Mexico has a wide linguistic diversity; apart from Spanish, the government recognizes 62 indigenous Amerindian languages as national languages. According to the Council for the Development of the Indigenous Peoples (CDI), 13% of the population is of Amerindian origin; nonetheless only 6% of the population speaks an Indigenous language.
Spanish is the predominant language of Mexico and de facto official language. Nonetheless, the second article of the constitution defines the country as a pluricultural nation, and recognizes the right of the indigenous peoples to "preserve and enrich their languages..." and promotes "bilingual and intercultural education" .
In 2003 the Mexican Congress approved the "General Law of linguistic Rights of the Indigenous Peoples" which recognizes that Spanish and the Indigenous languages of México are "national languages" due to their historical background and "have the same validity in their territory, location and context". This law allows indigenous peoples to present and request official documents in their respective language. The state commits to the preservation and promotion of the use of the national languages through the activities of the "Institute of Indigenous Languages".
With around ten million speakers of an indigenous language Mexico has the second largest portion of speakers of Native american languages of the Americas after Peru. However in percentual figures the population is relatively smaller than countries as Guatemala (42,8%) and Perú (35%), and even Ecuador (9,4%) and Panamá (8,3%), and also Paraguay and Bolivia.
Other than the Nahuatl languages no indigenous language of Mexico has more than a million speakers. Nahuatl is among the native american languages with largest populations along with Quechua, aymara and guaraní and some Mayan languages.
A slow process of displacement of the indigenous languages began from the arrival of the Spanish and the Spanish language in Mexico. Although in the beginning of colonization efforts were made by some monks and priests to describe and classify the indigenous languages (in order to facilitate the conversion of those peoples to Christianity) the Catholic Church also served as the first instrument of replacing the indigenous languages with Spanish. Philip II of Spain had decreed in 1570 that Nahuatl should become the official language of the colonies of New Spain in order to facilitate communication between the Spanish and natives of the colonies. However, in 1696 Charles II made a counter decree banning the use of any languages other than Spanish throughout the Spanish Empire.(Cifuentes, 1998). Starting from the 1700's decrees ordering the "hispanization" of the indigenous populations became more numerous, which lead to the colonizers giving up on learning the indigenous languages.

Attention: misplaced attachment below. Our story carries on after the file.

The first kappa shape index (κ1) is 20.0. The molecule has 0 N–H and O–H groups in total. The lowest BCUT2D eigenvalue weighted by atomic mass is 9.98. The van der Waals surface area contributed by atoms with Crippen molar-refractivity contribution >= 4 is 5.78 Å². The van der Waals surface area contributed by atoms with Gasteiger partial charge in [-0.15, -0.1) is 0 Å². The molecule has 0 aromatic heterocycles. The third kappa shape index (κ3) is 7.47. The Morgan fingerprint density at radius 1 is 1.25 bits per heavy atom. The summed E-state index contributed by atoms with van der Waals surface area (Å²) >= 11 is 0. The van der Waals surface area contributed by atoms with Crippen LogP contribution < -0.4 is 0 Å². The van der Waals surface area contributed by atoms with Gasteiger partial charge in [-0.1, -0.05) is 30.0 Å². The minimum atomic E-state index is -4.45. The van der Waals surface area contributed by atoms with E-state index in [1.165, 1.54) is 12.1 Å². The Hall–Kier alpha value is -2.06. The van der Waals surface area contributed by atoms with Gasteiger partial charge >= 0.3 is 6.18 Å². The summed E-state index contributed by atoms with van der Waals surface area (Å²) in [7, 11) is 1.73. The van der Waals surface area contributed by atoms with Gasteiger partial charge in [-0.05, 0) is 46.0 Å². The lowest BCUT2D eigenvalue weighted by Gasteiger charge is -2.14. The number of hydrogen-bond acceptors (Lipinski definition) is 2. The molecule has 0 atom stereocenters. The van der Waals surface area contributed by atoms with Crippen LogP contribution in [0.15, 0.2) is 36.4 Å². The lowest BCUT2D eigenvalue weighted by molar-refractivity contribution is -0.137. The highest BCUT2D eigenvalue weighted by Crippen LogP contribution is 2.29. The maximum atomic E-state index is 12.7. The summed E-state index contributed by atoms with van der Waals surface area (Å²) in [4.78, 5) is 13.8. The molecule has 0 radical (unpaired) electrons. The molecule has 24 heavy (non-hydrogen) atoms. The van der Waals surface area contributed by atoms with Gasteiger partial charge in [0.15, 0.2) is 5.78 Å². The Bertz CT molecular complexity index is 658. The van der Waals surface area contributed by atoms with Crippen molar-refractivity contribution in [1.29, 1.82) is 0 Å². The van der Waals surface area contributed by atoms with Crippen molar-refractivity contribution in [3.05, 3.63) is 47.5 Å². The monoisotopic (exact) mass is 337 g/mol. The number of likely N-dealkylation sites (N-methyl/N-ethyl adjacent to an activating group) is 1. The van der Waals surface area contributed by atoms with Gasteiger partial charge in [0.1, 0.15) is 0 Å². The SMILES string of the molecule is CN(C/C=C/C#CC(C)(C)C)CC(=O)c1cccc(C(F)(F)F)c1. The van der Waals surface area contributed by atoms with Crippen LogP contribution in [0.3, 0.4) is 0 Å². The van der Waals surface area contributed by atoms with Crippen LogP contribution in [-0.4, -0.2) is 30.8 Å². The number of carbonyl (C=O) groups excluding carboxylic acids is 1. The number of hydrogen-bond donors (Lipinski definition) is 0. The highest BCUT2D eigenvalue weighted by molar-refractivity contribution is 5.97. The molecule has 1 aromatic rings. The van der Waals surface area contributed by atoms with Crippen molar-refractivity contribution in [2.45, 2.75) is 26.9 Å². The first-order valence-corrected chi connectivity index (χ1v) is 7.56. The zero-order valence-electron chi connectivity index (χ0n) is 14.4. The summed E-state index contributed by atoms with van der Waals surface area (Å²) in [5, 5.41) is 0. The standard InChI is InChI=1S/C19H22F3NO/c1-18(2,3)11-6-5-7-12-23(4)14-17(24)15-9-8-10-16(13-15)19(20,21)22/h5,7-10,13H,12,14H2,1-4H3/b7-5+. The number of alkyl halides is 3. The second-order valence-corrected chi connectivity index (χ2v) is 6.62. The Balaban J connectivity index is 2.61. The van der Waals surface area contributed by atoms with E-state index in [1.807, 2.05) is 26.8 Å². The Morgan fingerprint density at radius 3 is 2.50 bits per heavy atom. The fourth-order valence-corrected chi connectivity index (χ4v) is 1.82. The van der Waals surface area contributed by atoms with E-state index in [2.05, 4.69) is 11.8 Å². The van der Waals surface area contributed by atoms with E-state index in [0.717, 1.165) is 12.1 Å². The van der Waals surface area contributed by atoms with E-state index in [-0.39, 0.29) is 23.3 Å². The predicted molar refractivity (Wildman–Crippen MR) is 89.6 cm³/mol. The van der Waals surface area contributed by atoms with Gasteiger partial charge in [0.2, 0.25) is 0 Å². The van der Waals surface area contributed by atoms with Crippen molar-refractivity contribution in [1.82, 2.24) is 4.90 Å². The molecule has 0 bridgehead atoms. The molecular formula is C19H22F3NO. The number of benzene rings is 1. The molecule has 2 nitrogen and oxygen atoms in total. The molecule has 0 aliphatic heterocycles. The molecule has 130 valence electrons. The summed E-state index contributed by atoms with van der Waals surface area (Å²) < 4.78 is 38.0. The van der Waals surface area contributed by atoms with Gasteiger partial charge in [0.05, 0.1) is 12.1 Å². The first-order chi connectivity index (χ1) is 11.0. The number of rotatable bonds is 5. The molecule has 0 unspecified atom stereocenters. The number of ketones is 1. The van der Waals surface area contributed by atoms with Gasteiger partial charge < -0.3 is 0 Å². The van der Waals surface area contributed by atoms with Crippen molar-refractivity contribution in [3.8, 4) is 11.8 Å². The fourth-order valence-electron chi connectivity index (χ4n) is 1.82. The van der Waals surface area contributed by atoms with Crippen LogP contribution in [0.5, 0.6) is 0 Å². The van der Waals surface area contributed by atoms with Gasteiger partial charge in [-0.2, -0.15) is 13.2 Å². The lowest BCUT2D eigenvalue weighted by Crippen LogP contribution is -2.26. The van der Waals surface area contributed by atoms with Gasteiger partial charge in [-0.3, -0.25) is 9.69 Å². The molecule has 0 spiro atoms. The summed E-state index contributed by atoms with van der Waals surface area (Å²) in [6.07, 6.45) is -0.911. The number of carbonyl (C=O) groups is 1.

After the independence the liberal governments began undertaking steps towards building an educational system primarily aimed at the hispanization of the native populations. The idea was that this would help the indigenous peoples become a more integrated part of the new Mexican nationality.
In 1889, Antonio García Cubas calculated the percentage of indigenous speakers of Mexico to be 38%. This is contrast to previously recorded figures that calculated 60% in 1820. By the end of the 20th century this had become only 6%.
During the 20th century the policy of the Mexican governments and their officials was to deny any status as valid languages to native tongues. During this time indigenous students were forbidden to speak native languages in their schools and were often punished for doing it.
The "pluricultural" composition of Mexico, according to the constitution, has its roots in the indigenous peoples. However, apart from Spanish, the government does not recognize any other non-indigenous language spoken by immigrants and their descendants, even if the numer of speakers is greater than that of some of the 62 national languages.
Some of the non-indigenous languages spoken in Mexico are: English (by British, and more recently American immigrants, as well as by the residents of border states), German (mainly in Mexico City and Puebla), Arabic, Venetian (in Chipilo), French, Chinese, Korean, Ladino, Plautdietsch and others in smaller numbers. Of these, Venet and Plautdietsch are spoken in isolated communities or villages, while the rest are spoken by immigrants or their descendants that tend to live in the larger cities and towns.